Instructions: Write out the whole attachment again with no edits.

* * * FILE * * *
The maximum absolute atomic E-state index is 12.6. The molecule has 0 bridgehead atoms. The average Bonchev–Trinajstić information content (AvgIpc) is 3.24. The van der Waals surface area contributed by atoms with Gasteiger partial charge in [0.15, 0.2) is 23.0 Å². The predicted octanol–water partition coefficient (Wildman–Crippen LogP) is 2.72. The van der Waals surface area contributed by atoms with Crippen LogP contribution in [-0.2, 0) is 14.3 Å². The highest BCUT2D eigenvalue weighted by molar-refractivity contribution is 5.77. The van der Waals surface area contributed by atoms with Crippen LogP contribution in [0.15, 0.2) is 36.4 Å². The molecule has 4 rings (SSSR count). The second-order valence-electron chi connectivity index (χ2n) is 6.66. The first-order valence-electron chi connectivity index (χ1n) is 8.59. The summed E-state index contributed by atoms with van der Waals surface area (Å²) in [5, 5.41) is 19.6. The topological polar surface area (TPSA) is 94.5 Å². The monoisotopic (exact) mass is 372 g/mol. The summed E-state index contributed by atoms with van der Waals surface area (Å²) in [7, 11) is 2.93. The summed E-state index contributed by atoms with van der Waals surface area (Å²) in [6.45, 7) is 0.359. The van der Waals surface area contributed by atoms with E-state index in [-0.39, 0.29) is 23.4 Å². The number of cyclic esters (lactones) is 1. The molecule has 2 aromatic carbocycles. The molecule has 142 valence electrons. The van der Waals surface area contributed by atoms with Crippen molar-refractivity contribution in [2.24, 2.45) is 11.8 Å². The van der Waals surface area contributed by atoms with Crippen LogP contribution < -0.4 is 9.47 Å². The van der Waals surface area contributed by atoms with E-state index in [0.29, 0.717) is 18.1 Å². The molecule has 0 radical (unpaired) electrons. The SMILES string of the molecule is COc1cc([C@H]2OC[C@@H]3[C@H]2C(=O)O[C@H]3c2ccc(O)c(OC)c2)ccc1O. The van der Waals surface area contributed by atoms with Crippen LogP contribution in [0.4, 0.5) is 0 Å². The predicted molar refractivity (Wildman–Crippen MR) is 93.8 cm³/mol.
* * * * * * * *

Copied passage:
The maximum absolute atomic E-state index is 12.6. The molecule has 0 bridgehead atoms. The average Bonchev–Trinajstić information content (AvgIpc) is 3.24. The van der Waals surface area contributed by atoms with Gasteiger partial charge in [0.15, 0.2) is 23.0 Å². The predicted octanol–water partition coefficient (Wildman–Crippen LogP) is 2.72. The van der Waals surface area contributed by atoms with Crippen LogP contribution in [-0.2, 0) is 14.3 Å². The highest BCUT2D eigenvalue weighted by molar-refractivity contribution is 5.77. The van der Waals surface area contributed by atoms with Crippen LogP contribution in [0.15, 0.2) is 36.4 Å². The molecule has 4 rings (SSSR count). The second-order valence-electron chi connectivity index (χ2n) is 6.66. The first-order valence-electron chi connectivity index (χ1n) is 8.59. The summed E-state index contributed by atoms with van der Waals surface area (Å²) in [5, 5.41) is 19.6. The topological polar surface area (TPSA) is 94.5 Å². The monoisotopic (exact) mass is 372 g/mol. The summed E-state index contributed by atoms with van der Waals surface area (Å²) in [7, 11) is 2.93. The summed E-state index contributed by atoms with van der Waals surface area (Å²) in [6.45, 7) is 0.359. The van der Waals surface area contributed by atoms with E-state index in [-0.39, 0.29) is 23.4 Å². The number of cyclic esters (lactones) is 1. The molecule has 2 aromatic carbocycles. The molecule has 142 valence electrons. The van der Waals surface area contributed by atoms with Crippen molar-refractivity contribution in [2.24, 2.45) is 11.8 Å². The van der Waals surface area contributed by atoms with Crippen LogP contribution < -0.4 is 9.47 Å². The van der Waals surface area contributed by atoms with E-state index in [0.29, 0.717) is 18.1 Å². The molecule has 0 radical (unpaired) electrons. The SMILES string of the molecule is COc1cc([C@H]2OC[C@@H]3[C@H]2C(=O)O[C@H]3c2ccc(O)c(OC)c2)ccc1O. The van der Waals surface area contributed by atoms with Crippen LogP contribution in [0.4, 0.5) is 0 Å². The predicted molar refractivity (Wildman–Crippen MR) is 93.8 cm³/mol.